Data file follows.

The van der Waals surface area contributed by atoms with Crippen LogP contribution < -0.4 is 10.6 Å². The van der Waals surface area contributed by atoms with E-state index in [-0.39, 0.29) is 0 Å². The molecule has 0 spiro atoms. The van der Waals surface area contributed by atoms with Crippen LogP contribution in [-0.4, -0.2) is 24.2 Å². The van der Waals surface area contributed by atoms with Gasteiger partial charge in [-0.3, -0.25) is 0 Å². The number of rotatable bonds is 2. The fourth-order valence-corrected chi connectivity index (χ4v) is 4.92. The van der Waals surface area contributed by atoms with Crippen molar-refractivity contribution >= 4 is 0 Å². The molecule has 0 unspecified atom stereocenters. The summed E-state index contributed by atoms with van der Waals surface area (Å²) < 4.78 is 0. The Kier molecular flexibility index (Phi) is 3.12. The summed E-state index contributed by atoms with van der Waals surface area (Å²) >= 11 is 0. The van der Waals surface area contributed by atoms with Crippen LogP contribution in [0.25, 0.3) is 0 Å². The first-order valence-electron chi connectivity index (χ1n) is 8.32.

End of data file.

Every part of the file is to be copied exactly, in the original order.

The van der Waals surface area contributed by atoms with Crippen LogP contribution < -0.4 is 10.6 Å². The van der Waals surface area contributed by atoms with E-state index in [-0.39, 0.29) is 0 Å². The molecule has 0 spiro atoms. The van der Waals surface area contributed by atoms with Crippen LogP contribution in [-0.4, -0.2) is 24.2 Å². The van der Waals surface area contributed by atoms with Gasteiger partial charge in [-0.3, -0.25) is 0 Å². The number of rotatable bonds is 2. The fourth-order valence-corrected chi connectivity index (χ4v) is 4.92. The van der Waals surface area contributed by atoms with Crippen molar-refractivity contribution >= 4 is 0 Å². The molecule has 0 unspecified atom stereocenters. The summed E-state index contributed by atoms with van der Waals surface area (Å²) < 4.78 is 0. The Kier molecular flexibility index (Phi) is 3.12. The summed E-state index contributed by atoms with van der Waals surface area (Å²) >= 11 is 0. The van der Waals surface area contributed by atoms with Crippen LogP contribution in [0.25, 0.3) is 0 Å². The first-order valence-electron chi connectivity index (χ1n) is 8.32.